While the elementary school playground still serves as a dexterity-building social center for the 5- to 10- year-old set, students at one local school now face a lesser risk of injury. Outdated equipment has been replaced with colorful props for their young imaginations thanks to a group of volunteers who spent Saturday morning installing the latest phase of a major playground improvement project.
Members of General Electric's Sierra Nevada chapter of "Elfun" volunteers partnered with workers from the Fritsch Elementary Playground Committee to install about $5,000 worth of new equipment for the 600-student school.
Funded by a HUD Community Development grant and the Fritsch Elementary PTA through various fund-raisers, bake sales, parents and local businesses, the three-year effort has already replaced much of the school's aging armada of rust-eaten tetanus risks and teetering teeter-totters with more modern pieces of playground equipment and protective mulch padding.
"When we first started this project three years ago there was literally yellow caution tape around the playground equipment," says Julie Dunlap, co-chair of the Fritsch Playground Committee. "The kids weren't even allowed to play on it."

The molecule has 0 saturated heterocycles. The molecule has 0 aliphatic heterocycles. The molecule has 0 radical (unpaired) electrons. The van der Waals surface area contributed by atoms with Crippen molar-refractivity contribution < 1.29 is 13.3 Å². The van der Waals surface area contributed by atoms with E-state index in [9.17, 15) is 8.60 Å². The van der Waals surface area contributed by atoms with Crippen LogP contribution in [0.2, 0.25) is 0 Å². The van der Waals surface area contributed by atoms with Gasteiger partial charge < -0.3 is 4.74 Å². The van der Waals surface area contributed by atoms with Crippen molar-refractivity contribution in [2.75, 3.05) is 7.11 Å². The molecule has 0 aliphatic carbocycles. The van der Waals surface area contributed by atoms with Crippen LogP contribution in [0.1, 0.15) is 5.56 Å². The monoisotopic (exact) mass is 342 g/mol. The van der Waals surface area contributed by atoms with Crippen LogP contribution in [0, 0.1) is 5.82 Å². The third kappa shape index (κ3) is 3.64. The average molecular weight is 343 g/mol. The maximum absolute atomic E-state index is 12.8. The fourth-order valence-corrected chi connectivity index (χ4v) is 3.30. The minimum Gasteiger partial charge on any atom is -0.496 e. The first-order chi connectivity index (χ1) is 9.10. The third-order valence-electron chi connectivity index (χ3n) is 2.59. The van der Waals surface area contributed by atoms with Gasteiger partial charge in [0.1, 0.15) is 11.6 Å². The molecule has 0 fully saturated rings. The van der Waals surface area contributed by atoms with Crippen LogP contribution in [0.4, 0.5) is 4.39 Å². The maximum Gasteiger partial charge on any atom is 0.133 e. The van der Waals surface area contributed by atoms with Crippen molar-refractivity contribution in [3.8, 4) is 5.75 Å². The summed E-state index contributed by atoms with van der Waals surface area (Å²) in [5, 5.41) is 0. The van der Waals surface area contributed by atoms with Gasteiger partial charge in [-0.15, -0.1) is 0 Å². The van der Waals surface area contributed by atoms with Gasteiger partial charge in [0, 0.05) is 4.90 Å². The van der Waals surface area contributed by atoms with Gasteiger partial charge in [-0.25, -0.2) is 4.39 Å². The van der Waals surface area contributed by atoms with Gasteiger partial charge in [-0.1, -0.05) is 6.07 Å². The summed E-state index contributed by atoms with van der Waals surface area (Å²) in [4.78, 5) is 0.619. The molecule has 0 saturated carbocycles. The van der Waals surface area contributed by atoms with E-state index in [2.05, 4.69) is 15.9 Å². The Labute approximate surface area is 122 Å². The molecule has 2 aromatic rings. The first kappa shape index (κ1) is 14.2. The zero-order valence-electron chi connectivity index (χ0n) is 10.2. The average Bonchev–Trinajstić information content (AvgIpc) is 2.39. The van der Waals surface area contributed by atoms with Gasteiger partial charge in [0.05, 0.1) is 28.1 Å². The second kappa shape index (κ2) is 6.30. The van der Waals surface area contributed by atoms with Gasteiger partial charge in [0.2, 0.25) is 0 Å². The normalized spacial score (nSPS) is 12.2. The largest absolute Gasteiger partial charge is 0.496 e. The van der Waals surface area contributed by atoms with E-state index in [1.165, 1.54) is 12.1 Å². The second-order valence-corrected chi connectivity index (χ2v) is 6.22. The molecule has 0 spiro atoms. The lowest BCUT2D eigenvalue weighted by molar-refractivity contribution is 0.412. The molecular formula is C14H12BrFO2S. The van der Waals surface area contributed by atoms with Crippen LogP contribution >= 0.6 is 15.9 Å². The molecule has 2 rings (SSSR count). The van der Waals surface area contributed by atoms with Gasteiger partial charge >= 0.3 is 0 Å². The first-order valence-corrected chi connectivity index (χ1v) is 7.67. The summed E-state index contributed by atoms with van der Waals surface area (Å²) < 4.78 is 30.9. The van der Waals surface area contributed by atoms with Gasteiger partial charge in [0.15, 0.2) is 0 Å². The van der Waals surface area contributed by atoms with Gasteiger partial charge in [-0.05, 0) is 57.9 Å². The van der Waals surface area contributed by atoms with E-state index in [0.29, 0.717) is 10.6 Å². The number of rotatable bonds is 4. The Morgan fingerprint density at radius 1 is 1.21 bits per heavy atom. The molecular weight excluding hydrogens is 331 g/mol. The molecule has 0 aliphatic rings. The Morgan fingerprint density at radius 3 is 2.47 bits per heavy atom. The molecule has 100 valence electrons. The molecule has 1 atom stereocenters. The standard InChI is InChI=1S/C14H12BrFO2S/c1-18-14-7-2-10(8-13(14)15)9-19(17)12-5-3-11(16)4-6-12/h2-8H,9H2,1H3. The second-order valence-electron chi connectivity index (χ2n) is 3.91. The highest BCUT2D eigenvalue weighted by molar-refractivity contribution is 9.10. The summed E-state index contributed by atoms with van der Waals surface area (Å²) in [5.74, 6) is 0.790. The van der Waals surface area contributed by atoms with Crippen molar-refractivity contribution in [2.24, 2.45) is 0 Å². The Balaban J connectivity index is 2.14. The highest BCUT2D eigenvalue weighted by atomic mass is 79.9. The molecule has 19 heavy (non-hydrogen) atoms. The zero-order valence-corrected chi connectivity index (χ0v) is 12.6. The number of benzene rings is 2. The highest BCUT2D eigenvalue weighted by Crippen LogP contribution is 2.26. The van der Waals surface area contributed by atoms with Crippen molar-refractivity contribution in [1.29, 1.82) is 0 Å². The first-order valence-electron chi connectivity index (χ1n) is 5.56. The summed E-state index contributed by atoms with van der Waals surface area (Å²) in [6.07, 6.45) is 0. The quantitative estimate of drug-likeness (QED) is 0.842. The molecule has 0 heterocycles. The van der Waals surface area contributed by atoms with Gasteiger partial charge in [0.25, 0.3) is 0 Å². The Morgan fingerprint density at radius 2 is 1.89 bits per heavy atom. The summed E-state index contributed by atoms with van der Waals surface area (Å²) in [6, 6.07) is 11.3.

Standing in a foot of mulch (regulation depth), Elfun volunteer Kris Wickstead of Carson City surveys the frame of a "Tensile Tough Horseshoe Climber" with a socket wrench in hand. Instead of traditional cargo netting or military-grade tire chains, this climber is equipped with soft, polyethylene-coated "hand grips."
Wickstead, who has two young children, said he volunteered on the project because he likes to build things and enjoys helping kids.
"These pieces of equipment aren't like anything I remember," he laughs.
Joining Wickstead on the project are fellow Elfun volunteers Chris McMillen, Scott Breeding, Billy Brooks and Seth Killian.
The key word for the modern playground is "modular." Everything is seemingly designed by the sprawling imagination of an 8-year-old city planner, one that seamlessly joins things like molded polyethylene plastic parabolas with towering gazebos and super-fast silly slides.
"It kind of looks like London Bridge," said 6-year-old Noah Jennings, checking out the just-built, spring-loaded "Multi-Pondo," a revolutionary new stand-up see-saw that, unlike traditional see-saws, allows children of differing weight classes to enjoy the ride without unintentionally hurting each other.
Jennings, like many kids from the neighborhood, enjoys the Fritsch playground during the summer. He says the best part is definitely the rock-climbing wall.
Noah's grandmother, Mary Anne, agrees that safety should always come first, but like many who grew up swinging on Mesozoic-era monkey bars and sliding down loosely-joined baking sheets passed off as slides, she admits a fondness for the old days of splinters, rusty tire chains and the hard, gravel landings of a day of play.
"I suppose everything has to change," she smiles.
The final phase of the Fritsch Elementary playground improvement project will feature a quarter-mile track for the students.
Dunlap says she hopes to get another grant from HUD to help complete it and one day hold a jog-a-thon for the students.
n Contact reporter Peter Thompson at firstname.lastname@example.org or 881-1215.